HIV Combination Treatment Met Primary Endpoints in Four Late-Stage Trials


Gilead plans to file for approval of novel HIV drug in the United States and Europe this year.

Emtricitabine/tenofovir alafenamide (FTC/TAF) used in combination with the investigational drug bictegravir met primary endpoints in 4 late-stage clinical trials.

Gilead said it plans to submit marketing applications for the combination in the second quarter in the United States and in the third quarter in the EU, according to Reuters.

Three of the 4 studies examined the safety and efficacy of the combination against a regimen that contained dolutegravir in treatment-naïve patients with HIV.

The fourth trial compared virologically suppressed patients previously treated with antiretrovirals who had switched to the Gilead combination therapy to patients on a different regimen.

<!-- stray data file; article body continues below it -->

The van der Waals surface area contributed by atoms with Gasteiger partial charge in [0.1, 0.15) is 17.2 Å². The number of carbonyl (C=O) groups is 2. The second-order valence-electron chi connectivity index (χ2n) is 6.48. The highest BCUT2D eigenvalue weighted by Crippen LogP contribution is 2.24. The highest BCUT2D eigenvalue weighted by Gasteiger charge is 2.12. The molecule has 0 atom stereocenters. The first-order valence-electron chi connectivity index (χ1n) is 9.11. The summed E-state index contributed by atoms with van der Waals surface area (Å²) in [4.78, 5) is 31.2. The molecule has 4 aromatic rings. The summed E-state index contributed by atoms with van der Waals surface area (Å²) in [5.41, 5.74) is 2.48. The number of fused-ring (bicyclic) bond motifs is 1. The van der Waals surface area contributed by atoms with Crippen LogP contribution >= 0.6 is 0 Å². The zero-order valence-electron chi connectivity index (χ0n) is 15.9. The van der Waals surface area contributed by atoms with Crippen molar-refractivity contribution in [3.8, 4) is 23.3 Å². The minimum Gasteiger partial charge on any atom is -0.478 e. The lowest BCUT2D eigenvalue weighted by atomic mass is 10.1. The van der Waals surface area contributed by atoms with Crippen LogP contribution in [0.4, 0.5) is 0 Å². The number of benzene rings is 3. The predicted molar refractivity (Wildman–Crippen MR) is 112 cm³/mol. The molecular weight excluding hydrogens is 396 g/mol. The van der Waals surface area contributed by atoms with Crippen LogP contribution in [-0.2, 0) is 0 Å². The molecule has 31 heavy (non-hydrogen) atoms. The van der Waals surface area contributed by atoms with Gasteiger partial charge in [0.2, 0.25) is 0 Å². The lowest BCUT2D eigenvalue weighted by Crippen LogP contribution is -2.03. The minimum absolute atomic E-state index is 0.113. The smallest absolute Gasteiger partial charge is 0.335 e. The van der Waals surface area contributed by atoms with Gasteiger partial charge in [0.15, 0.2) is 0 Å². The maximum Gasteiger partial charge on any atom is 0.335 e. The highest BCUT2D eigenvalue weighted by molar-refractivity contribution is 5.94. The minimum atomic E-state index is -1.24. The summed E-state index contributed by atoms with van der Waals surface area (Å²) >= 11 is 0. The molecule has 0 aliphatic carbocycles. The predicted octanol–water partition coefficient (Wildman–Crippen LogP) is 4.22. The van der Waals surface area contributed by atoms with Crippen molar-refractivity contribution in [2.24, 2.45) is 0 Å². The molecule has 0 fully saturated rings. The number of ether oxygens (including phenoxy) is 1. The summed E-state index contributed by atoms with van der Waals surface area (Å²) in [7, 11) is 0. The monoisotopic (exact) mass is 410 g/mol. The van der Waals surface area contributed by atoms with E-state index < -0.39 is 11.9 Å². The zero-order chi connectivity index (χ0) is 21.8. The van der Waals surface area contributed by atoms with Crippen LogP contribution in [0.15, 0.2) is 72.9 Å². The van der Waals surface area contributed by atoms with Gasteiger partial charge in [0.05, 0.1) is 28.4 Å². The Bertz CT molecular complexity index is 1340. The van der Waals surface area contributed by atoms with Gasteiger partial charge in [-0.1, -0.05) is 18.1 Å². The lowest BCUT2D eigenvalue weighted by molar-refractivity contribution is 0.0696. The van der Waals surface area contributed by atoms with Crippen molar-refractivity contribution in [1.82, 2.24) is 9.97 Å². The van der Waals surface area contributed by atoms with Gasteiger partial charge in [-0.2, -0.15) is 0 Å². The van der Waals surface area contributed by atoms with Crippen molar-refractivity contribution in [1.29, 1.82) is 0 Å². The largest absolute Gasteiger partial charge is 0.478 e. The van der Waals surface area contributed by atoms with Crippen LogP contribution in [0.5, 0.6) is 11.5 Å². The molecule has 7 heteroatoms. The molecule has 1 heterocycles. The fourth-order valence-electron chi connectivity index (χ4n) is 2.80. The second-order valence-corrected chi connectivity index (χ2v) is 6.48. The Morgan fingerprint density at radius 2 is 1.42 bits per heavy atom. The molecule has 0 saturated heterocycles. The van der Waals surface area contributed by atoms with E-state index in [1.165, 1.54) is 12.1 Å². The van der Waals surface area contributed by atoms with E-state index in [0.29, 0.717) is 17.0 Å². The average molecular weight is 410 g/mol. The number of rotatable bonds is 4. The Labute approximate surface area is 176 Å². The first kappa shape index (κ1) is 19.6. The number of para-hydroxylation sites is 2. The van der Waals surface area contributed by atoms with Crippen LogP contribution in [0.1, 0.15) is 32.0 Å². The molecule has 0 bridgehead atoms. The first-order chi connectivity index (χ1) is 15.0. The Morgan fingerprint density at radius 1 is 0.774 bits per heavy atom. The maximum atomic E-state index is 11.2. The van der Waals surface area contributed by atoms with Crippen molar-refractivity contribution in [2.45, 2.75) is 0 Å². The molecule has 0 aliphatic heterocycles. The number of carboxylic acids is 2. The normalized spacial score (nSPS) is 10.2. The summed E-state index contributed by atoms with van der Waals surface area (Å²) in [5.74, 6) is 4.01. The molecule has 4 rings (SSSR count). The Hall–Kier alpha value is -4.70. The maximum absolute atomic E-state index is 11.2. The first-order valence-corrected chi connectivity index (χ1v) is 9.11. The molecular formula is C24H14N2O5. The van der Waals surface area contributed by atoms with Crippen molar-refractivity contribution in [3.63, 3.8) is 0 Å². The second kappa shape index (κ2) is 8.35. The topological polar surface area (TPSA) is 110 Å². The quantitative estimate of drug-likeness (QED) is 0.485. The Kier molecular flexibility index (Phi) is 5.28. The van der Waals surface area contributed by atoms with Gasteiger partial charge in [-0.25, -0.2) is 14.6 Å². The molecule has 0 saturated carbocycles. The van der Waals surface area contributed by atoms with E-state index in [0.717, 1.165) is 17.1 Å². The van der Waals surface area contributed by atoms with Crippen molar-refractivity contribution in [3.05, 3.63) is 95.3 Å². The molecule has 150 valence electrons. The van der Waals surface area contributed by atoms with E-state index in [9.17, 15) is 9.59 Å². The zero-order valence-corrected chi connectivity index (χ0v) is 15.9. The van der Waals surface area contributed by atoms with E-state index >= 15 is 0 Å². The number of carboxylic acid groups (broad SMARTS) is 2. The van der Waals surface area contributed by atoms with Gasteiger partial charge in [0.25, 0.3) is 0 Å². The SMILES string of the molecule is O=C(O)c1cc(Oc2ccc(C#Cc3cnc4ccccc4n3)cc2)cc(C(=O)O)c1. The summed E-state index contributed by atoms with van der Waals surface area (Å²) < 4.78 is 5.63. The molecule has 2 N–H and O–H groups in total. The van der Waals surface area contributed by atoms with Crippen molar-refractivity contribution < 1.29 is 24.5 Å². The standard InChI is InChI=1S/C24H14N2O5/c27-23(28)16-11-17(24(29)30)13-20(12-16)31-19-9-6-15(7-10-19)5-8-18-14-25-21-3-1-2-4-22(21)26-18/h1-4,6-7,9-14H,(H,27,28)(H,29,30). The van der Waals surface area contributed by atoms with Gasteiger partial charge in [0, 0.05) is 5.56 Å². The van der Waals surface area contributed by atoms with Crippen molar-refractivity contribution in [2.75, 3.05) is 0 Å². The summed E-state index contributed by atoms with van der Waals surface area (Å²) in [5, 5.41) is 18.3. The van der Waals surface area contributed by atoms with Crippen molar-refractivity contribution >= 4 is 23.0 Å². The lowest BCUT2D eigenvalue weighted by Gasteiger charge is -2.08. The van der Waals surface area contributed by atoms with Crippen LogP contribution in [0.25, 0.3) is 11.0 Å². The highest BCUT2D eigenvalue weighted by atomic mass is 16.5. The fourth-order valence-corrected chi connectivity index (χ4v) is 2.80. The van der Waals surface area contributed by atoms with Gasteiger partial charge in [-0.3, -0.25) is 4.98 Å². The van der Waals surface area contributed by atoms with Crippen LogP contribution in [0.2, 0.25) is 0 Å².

The results of the study showed that the combination therapy was as effective as GlaxoSmithKline’s dolutegravir. Furthermore, it was well-tolerated and none of the participants discontinued treatment due to renal events.

“If the results point to superiority (rather than non-inferiority) for Gilead’s drug it will likely be taken negatively (for GSK),” Berenburg analysts noted.

The bictegravir and FTC/TAF combination is intended to treat HIV with a single-tablet regimen, MarketWatch reported.

Gilead commented that the latest results “could represent an important advance in triple-therapy treatment for a broad range of HIV patients.”

US shares of GSK were up 1.4% at $43.27 in early trading, Reuters reported.

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